3. If there really was a Saudi Prince he would have bought instantly… Otherwise his fellow Royal Family members would stigmatize him… It’s not the Prince, Mahmoud made up the whole story… don’t waste your time – pay attention to the Chinese buyers.

  4. The statuettes are great! Waiting to hear what China has to say – it’s their national treasure. As for the Saudi Prince – maybe he ran out of money and 36 million is a big problem for him? Someone got richer in the pandemic and someone got poorer…

  5. Why aren’t the Chinese talking? Where is their national pride?! Why then buy back from the Saudis for a lot more money? The price ceiling for these imperial statuettes really could be a world record. Chinese, you need to get ahead of the Saudi-Prince and everyone else!

  6. I would have stopped trusting Mahmoud’s words a week after he had said and not done. An Arab always keeps his word. And the picture of him is not trustworthy either… I agree 100% with all the comments.

  7. The story must go on! We are waiting! I’ll give you another point of view. For a Saudi Prince Abdulaziz bin Fahd bin Abulazaz Al Saud with yachts worth hundreds of millions, this deal is nothing. If the Prince is real, then after such an article he will quickly buy these statuettes. Moreover, his Family will make him buy them for a lot more money. I can make a bet – ?

  8. The article gives Chinese buyers a reason to have their say. As for the story about Mahmoud the middleman and his contact with the Prince of Saudi Arabia, it looks more like a made-up story for PR purposes. If Muhmud is the real face in the photo, then his dignity as an Arab should make public comment.

  9. Gentlemen! As soon as the article reaches the attention of the Prince’s aides or even the Royal Family of the Al Saud, the reaction will be immediate. This is about the honor and dignity of the Prince and the entire Royal Family. If Mahmoud or Professor Tamoikin made up this story about the Prince, there will be accountability. Well, and if the Prince really delayed the deal for whatever reason, congratulations to the owner of the Statuettes – the Royal Family, in the name of dignity, will buy them, no matter how much they cost. We await the denouement!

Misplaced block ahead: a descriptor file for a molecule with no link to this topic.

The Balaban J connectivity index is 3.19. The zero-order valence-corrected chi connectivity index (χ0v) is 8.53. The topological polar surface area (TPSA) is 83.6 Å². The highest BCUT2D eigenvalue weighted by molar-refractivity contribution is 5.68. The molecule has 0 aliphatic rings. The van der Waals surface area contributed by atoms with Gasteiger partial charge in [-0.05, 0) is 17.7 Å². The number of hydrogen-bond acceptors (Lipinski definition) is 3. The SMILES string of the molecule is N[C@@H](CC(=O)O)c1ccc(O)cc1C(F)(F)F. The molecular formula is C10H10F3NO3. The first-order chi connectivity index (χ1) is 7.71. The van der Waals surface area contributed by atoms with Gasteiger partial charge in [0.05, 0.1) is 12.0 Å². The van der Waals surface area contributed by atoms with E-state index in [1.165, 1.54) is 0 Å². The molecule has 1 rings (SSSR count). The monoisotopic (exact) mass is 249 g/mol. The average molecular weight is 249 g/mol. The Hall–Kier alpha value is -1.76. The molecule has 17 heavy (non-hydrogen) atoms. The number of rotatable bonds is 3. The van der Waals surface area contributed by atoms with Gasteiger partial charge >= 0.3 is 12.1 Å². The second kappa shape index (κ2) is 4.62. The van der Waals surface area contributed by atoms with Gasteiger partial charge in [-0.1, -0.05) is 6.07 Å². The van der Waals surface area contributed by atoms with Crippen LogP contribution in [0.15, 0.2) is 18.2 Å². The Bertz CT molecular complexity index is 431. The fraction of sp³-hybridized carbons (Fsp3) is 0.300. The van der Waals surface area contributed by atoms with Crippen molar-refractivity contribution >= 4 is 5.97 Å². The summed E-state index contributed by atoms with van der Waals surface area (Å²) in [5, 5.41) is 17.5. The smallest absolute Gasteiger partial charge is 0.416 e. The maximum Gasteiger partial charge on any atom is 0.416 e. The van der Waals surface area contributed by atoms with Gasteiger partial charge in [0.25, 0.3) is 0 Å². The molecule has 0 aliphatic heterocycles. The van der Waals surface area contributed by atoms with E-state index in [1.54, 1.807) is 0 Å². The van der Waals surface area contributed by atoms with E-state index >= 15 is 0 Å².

10. The statuettes really claim to be the sensation of the century! The opening of the corks is so intriguing that no Prince-Kings are “next to it”! We need to do the autopsy only in China! This is their Story!

  11. If the statuettes are real, they are priceless. No painting, even by Da Vinci, is equal in value to these figurines made of the bone of the Emperor Chenghua. I would like to hear what reputable Chinese experts have to say about it?

  12. This article is great! My suggestion: I worked for a long time in Taiwan and I’m sure if this material is placed in the Taiwanese mass media Statuettes will be bought very quickly. It is in Taiwan where the descendants of the rulers of Great Imperial China live.

  13. I join the many who have expressed a desire to hear the conclusions of the Chinese experts. Regarding the Prince and Mahmoud story, Mahmoud’s handwriting suggests that he is an obvious secret agent, and he did not contact the owner by phone with any prince. If the article doesn’t go away, the real prince-saudite is sure to show up and ask Mahmoud severely. We look forward to an interesting conclusion to this Statuettes story.

  14. I would like to interduce a new found self-portrait Rembrandt van Rijn oil painting. the measures are 64 x 47 cm (frame 84 x 64,5 cm). I think it might be of international interests.